Call for Papers – The Thirteenth York Manuscripts Conference: Cathedral Libraries and Archives of Britain and Ireland
April 24, 2013 § Leave a Comment
Conference hosted by the Centre for Medieval Studies and the Centre for Renaissance and Early Modern Studies at the University of York, 3-5 July 2014. Abstract Deadline, 1 July 2013.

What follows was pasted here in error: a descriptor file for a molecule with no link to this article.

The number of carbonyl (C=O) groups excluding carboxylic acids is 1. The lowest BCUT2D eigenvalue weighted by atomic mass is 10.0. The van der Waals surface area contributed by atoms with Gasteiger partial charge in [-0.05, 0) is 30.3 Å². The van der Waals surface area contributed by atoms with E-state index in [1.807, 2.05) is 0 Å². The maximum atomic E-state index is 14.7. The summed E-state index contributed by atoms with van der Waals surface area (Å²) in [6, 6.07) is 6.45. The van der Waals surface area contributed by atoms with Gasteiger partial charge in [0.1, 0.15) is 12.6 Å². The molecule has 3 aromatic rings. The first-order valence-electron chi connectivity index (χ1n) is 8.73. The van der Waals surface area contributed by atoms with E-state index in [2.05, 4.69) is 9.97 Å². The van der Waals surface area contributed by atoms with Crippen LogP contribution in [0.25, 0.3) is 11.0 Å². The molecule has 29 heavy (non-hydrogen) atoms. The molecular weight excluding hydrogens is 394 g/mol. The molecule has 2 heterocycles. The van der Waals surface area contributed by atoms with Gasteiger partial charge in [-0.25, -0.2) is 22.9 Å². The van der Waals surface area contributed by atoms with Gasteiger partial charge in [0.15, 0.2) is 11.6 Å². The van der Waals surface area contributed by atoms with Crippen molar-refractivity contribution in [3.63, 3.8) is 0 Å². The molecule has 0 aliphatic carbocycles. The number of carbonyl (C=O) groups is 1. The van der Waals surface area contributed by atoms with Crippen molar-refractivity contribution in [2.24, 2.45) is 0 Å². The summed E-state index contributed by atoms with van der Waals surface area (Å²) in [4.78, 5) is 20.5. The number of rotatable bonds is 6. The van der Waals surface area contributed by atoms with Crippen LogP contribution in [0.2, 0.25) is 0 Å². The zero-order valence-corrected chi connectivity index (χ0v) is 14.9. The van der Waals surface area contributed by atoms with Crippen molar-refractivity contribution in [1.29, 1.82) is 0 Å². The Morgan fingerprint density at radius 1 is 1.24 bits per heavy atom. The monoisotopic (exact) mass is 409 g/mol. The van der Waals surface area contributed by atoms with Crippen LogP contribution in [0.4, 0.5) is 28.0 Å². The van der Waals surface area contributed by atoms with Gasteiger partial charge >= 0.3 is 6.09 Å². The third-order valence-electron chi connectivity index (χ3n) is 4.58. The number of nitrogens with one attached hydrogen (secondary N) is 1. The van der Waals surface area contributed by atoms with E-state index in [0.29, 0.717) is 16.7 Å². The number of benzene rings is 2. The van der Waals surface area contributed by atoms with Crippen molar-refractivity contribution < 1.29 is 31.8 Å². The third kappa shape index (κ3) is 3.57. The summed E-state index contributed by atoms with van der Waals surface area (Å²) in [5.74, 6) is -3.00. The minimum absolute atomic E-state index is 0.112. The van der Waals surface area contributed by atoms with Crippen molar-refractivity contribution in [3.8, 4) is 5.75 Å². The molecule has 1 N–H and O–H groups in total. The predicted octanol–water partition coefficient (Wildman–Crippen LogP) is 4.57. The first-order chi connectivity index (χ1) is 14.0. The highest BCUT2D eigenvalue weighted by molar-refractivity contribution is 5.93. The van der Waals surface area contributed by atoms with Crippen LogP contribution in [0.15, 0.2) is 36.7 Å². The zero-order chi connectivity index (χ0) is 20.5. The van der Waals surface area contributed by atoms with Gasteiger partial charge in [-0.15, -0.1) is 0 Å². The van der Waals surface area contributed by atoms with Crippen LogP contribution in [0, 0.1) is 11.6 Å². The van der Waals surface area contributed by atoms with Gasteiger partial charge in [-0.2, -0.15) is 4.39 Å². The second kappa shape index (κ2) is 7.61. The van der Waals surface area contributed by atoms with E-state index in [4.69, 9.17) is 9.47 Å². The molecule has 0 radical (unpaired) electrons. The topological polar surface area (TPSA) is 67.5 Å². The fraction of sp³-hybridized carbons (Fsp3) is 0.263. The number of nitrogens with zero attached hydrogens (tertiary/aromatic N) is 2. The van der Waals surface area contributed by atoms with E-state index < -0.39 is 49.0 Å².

The York Manuscripts Conference has been held biennially or triennially since 1986 and, with about 50 papers, is amongst the largest conferences in Europe dedicated to manuscript studies. The Thirteenth York Manuscripts Conference, to be held from 3-5 July 2014 will have as its topic the Cathedral Libraries and Archives of England, Wales, Scotland and Ireland. The Cathedral Libraries and Archives of Britain and Ireland comprise some of the most remarkable and least explored collections of medieval and early modern manuscripts. While predictably focused on theological, liturgical, and devotional books, they also contain many medical, scientific, and literary sources, as well as legal and administrative documents. In addition to the many collections that are still in situ, others are now being looked after elsewhere, or have been dispersed. The conference will include papers on medieval and early modern manuscripts which are or were once held by the cathedrals of Britian and Ireland, considering their varied contents, illumination, use, and provenance; paper topics might also explore the formation, development, and dissolution of the libraries themselves; connections between different collections; their location and cataloguing within the cathedrals; or the distinction between cathedral libraries and cathedral archives in a historical perspective. Papers which shed light on lesser known treasures and collections will be especially welcome. We invite papers from researchers in the fields of religion, history, art history, musicology, history of science, literature, codicology, conservation, and other cognate disciplines. Papers delivered at the conference may be considered for inclusion in a volume of selected essays. « Read the rest of this entry »